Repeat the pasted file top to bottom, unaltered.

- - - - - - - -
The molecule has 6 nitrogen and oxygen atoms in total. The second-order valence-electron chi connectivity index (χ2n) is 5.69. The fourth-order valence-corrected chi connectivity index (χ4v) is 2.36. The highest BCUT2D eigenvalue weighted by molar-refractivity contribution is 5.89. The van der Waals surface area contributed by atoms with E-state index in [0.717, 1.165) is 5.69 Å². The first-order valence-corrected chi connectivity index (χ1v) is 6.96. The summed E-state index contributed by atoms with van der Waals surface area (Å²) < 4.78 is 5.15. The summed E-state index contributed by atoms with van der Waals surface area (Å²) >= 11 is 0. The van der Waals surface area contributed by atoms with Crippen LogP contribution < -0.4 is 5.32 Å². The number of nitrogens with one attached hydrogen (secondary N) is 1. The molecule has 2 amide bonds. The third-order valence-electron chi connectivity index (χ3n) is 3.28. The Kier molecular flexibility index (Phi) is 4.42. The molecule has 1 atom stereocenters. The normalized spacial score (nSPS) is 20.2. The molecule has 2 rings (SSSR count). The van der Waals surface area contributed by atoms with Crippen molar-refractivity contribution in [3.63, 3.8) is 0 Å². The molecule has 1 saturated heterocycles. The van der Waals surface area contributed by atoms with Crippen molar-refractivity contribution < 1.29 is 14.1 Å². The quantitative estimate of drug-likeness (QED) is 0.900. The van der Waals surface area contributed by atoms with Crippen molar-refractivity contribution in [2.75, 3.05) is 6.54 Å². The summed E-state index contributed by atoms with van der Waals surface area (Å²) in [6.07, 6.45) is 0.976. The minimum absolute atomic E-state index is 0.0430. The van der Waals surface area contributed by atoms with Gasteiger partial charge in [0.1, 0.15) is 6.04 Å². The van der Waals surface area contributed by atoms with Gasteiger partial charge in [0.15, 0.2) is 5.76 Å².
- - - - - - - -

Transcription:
The molecule has 6 nitrogen and oxygen atoms in total. The second-order valence-electron chi connectivity index (χ2n) is 5.69. The fourth-order valence-corrected chi connectivity index (χ4v) is 2.36. The highest BCUT2D eigenvalue weighted by molar-refractivity contribution is 5.89. The van der Waals surface area contributed by atoms with E-state index in [0.717, 1.165) is 5.69 Å². The first-order valence-corrected chi connectivity index (χ1v) is 6.96. The summed E-state index contributed by atoms with van der Waals surface area (Å²) < 4.78 is 5.15. The summed E-state index contributed by atoms with van der Waals surface area (Å²) >= 11 is 0. The van der Waals surface area contributed by atoms with Crippen LogP contribution < -0.4 is 5.32 Å². The number of nitrogens with one attached hydrogen (secondary N) is 1. The molecule has 2 amide bonds. The third-order valence-electron chi connectivity index (χ3n) is 3.28. The Kier molecular flexibility index (Phi) is 4.42. The molecule has 1 atom stereocenters. The normalized spacial score (nSPS) is 20.2. The molecule has 2 rings (SSSR count). The van der Waals surface area contributed by atoms with Crippen molar-refractivity contribution in [3.63, 3.8) is 0 Å². The molecule has 1 saturated heterocycles. The van der Waals surface area contributed by atoms with Crippen molar-refractivity contribution < 1.29 is 14.1 Å². The quantitative estimate of drug-likeness (QED) is 0.900. The van der Waals surface area contributed by atoms with Crippen molar-refractivity contribution in [2.75, 3.05) is 6.54 Å². The summed E-state index contributed by atoms with van der Waals surface area (Å²) in [6.07, 6.45) is 0.976. The minimum absolute atomic E-state index is 0.0430. The van der Waals surface area contributed by atoms with Gasteiger partial charge in [0.1, 0.15) is 6.04 Å². The van der Waals surface area contributed by atoms with Gasteiger partial charge in [0.15, 0.2) is 5.76 Å².